Yes, you do in fact need to get a good night's sleep, and no, I am not just imitating your mother when I say that. Scientific research keeps reinforcing the value of sleep for our mental and physical health; we've even identified the brainwaves, shaped like Princess Leia-ish buns on each side of the brain, that help consolidate memories as we slumber. But if you've tried everything — putting away devices an hour before bed, chamomile tea, relaxing breathing, counting various farm animals — and aren't capable of getting your full 8 hours, there are other scientific methods out there known to improve sleep quality and quantity. They do, however, get a little odd.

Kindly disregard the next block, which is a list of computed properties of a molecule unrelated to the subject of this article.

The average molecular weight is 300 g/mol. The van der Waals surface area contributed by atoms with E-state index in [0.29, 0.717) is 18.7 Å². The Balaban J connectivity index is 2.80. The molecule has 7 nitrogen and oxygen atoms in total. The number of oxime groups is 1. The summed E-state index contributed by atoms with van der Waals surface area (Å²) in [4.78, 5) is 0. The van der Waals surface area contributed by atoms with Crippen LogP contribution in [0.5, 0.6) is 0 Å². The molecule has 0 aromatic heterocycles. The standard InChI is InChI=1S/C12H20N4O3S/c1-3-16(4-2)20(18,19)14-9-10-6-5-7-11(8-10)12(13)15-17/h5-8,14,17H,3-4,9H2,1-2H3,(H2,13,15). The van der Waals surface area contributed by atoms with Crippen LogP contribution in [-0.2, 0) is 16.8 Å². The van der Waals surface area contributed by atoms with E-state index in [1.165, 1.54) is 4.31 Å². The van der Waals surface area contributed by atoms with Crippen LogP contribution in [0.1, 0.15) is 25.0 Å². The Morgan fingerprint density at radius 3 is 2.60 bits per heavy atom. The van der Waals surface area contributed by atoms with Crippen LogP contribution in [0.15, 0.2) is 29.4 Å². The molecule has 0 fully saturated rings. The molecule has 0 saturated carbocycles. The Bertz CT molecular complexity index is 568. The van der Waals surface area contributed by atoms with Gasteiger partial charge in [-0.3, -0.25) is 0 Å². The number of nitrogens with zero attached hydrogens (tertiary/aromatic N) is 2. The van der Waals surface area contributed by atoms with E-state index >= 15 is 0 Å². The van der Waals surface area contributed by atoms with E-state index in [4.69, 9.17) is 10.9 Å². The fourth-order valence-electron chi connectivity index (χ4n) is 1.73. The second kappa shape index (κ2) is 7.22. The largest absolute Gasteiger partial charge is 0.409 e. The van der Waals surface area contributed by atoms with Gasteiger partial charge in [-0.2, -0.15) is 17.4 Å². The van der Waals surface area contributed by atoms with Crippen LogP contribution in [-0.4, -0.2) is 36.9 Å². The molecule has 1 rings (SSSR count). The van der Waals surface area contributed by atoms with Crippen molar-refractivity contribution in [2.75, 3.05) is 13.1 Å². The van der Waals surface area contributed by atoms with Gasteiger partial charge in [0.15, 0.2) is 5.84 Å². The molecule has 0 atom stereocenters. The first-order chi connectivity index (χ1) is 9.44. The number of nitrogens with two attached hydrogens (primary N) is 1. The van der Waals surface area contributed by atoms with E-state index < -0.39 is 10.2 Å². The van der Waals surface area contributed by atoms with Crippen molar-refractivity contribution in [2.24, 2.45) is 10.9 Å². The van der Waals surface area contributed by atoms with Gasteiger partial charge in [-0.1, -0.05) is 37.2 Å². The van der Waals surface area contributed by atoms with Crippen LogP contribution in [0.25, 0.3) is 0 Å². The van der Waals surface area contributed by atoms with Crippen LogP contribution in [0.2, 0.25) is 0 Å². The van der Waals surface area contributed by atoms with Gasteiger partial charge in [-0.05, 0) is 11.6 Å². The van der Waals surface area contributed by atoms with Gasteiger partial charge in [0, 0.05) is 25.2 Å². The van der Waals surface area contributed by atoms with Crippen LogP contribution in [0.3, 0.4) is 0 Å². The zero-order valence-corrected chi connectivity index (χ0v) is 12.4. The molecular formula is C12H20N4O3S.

While the first stop for everybody who's having serious sleep problems should be the doctor, who will likely look at your diet and caffeine intake (plus a bunch of other factors) to determine where the problem might lie, it's always interesting to look at what some of the world's more obscure sleep science studies have prescribed. Some of the cures they advise are innocuous, while others a bit more far-fetched, but they all come with the promise that they could in some way help out a sleep-deprived person who just wants some shut-eye. And what better way to celebrate Sleep Awareness Week? Get out your cheese and jasmine flowers and let's do this.